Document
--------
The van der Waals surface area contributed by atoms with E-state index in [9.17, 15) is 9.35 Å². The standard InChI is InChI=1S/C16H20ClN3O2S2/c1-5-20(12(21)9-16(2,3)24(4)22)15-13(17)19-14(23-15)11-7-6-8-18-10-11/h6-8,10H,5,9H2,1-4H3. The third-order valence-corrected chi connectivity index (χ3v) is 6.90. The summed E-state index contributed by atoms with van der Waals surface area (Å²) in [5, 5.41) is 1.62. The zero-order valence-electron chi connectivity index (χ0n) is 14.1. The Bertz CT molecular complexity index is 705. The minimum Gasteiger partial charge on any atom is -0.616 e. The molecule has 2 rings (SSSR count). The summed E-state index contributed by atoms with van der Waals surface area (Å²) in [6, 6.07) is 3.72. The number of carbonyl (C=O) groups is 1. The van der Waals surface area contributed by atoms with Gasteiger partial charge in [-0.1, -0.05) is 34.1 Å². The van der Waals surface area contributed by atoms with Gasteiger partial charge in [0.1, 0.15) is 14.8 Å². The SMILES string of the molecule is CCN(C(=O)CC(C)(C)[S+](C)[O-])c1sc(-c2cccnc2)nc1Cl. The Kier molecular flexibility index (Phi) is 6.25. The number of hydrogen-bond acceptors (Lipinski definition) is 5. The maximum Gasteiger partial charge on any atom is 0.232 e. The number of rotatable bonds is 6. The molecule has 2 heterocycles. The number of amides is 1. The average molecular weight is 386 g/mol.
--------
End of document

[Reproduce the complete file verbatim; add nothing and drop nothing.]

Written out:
The van der Waals surface area contributed by atoms with E-state index in [9.17, 15) is 9.35 Å². The standard InChI is InChI=1S/C16H20ClN3O2S2/c1-5-20(12(21)9-16(2,3)24(4)22)15-13(17)19-14(23-15)11-7-6-8-18-10-11/h6-8,10H,5,9H2,1-4H3. The third-order valence-corrected chi connectivity index (χ3v) is 6.90. The summed E-state index contributed by atoms with van der Waals surface area (Å²) in [5, 5.41) is 1.62. The zero-order valence-electron chi connectivity index (χ0n) is 14.1. The Bertz CT molecular complexity index is 705. The minimum Gasteiger partial charge on any atom is -0.616 e. The molecule has 2 rings (SSSR count). The summed E-state index contributed by atoms with van der Waals surface area (Å²) in [6, 6.07) is 3.72. The number of carbonyl (C=O) groups is 1. The van der Waals surface area contributed by atoms with Gasteiger partial charge in [-0.1, -0.05) is 34.1 Å². The van der Waals surface area contributed by atoms with Gasteiger partial charge in [0.1, 0.15) is 14.8 Å². The SMILES string of the molecule is CCN(C(=O)CC(C)(C)[S+](C)[O-])c1sc(-c2cccnc2)nc1Cl. The Kier molecular flexibility index (Phi) is 6.25. The number of hydrogen-bond acceptors (Lipinski definition) is 5. The maximum Gasteiger partial charge on any atom is 0.232 e. The number of rotatable bonds is 6. The molecule has 2 heterocycles. The number of amides is 1. The average molecular weight is 386 g/mol.